If a homebuyer missed the April 30th deadline for the first-time homebuyer tax credit, then there will inevitably be some confusion about Congress's latest attempts to extend the benefits a few months. Headlines in the news, at first blush, can -and often will be, even deliberately so- be misleading. The truth is that if you missed out on your opportunity to take advantage of the $8,000 tax credit, then you are still out of luck.
However, if you signed the contract before April 30th for a qualifying home, and hadn't managed to get to closing before June 30th, then you're still in luck.
Rushing to beat the deadline
Apparently the government decided that three months from initial contract signing to closing wasn't enough time for some of the homebuyers, so they extended that date to September 30th instead. While this simple adjustment will certainly help some homebuyers, the question it raises is the level of confusion, disappointment, or concern it could raise with other homebuyers who simply were unable, or unwilling, to sign initial contracts by the April 30th deadline.
In May, the National Association of Realtors (NAR) reported a historic drop in home sales of more than 30%, and a large contribution to that decrease was the end of the tax credit. These numbers were based on pending sales, meaning the initial contracts were signed but the closing hadn't been completed yet. Homebuyers who had been looking for a home through March and April, and maybe even having found one, could have been delayed signing the initial contracts for a number of reasons and thus missed out on their chance at an $8,000 tax credit from the government.
Moving forward, what does this mean?
At this moment in time, many potential or would-be homebuyers are watching the activity in Washington for any sign that another full extension of the tax credit might be in the works. After all, moving to extend the final deadline date for closing could indicate that the program was successful in motivating people to purchase homes for the first time. But what are the chances that we will bear witness to this level of government intervention in the near future again?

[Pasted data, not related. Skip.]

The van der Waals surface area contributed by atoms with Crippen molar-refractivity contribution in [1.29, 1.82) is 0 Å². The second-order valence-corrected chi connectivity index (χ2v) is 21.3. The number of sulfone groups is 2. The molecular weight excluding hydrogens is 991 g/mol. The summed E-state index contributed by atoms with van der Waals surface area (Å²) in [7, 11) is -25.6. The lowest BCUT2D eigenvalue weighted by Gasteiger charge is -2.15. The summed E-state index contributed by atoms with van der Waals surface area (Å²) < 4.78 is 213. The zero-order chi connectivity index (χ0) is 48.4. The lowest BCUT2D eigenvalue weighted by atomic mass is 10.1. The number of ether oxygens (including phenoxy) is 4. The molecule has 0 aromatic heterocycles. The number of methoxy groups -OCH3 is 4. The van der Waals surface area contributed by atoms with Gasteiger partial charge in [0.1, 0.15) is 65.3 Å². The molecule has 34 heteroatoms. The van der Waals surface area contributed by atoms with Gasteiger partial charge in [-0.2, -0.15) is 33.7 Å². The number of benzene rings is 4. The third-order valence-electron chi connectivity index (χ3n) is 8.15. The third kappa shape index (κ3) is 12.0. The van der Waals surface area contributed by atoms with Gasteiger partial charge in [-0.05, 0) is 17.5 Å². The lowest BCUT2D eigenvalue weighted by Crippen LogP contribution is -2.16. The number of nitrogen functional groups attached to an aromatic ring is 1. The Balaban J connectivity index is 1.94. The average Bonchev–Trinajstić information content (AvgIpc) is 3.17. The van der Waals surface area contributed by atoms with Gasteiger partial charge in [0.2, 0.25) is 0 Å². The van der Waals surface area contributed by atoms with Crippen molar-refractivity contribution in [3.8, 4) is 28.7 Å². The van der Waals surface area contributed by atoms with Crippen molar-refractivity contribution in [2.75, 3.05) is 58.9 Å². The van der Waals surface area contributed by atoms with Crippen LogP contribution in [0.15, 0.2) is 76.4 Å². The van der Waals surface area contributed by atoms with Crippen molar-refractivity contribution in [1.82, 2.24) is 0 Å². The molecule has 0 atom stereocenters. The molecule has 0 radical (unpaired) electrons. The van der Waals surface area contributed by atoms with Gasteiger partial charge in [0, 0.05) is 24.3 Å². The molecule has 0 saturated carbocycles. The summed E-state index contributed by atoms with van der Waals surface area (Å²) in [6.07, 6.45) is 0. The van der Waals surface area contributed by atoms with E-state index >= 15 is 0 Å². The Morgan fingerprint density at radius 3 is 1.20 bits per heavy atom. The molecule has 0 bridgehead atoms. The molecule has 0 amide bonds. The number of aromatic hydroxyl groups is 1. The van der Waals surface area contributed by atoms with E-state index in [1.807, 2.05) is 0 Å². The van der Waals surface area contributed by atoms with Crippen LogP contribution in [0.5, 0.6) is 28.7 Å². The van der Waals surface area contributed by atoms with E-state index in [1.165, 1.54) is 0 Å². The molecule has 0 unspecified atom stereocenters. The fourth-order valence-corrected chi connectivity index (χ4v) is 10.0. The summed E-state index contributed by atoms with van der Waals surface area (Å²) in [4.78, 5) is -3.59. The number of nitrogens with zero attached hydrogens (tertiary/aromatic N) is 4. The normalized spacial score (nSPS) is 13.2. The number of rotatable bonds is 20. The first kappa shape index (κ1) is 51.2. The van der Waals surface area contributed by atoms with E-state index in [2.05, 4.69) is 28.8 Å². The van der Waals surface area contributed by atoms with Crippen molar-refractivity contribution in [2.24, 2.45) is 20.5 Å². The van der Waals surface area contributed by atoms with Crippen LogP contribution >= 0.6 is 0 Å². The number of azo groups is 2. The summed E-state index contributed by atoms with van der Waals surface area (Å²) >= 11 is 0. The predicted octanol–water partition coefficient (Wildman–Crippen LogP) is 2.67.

After all, if it hadn't been for this program, the entire real estate industry could have seen a continued drop in home values, and a very slow recovery. Yet in the current economic -and even more importantly, the political- climate, it appears that another stimulus is unlikely to pass Congress to get people back out into the home-buying market.
Read between the lines?
Still, many people want to read between the lines, no matter what happens in D.C. and they will purport to watch and wait, rather than take advantage of the great deals that are readily available within most housing markets throughout the country. If clients are uncertain or reluctant to purchase a home at this point in time because they are playing a wait and see game with whether another tax credit is in the making, then it may be incumbent upon you as a real estate professional to enlighten them about the money they can be saving by snagging a great deal on their dream home as opposed to waiting for the government to get another program passed, signed, and implemented.
The tax credit served a purpose and many homebuyers took advantage of it, but with the historically low interest rates combined with resale values in many markets coming in a less than half of what they were just a few years ago, most homebuyers would save far more than $8,000 by closing a deal now.
The moral of this story is that headlines can be misleading and Washington intervention still isn't going to put as much money back in people's pockets as acting now and signing their dream home today.
David Reinholtz is a professional Mortgage expert in Real Estate Industry. David is also a sales and marketing expert and trains professionals in every career field. David has personally trained tens of thousands of loan officers, mortgage brokers, real estate agents and individuals through The Close More University Seminar Series, LoanOfficerSchool.com Classes, Correspondence and On Line Learning, and countless private engagements and training events throughout the country.
David is the Founder and CEO of LoanOfficerSchool.com, an approved education provider for The Conference of State Bank Supervisors and The National Mortgage Licensing Systems' (NMLS) required pre-licensing education and continuing education.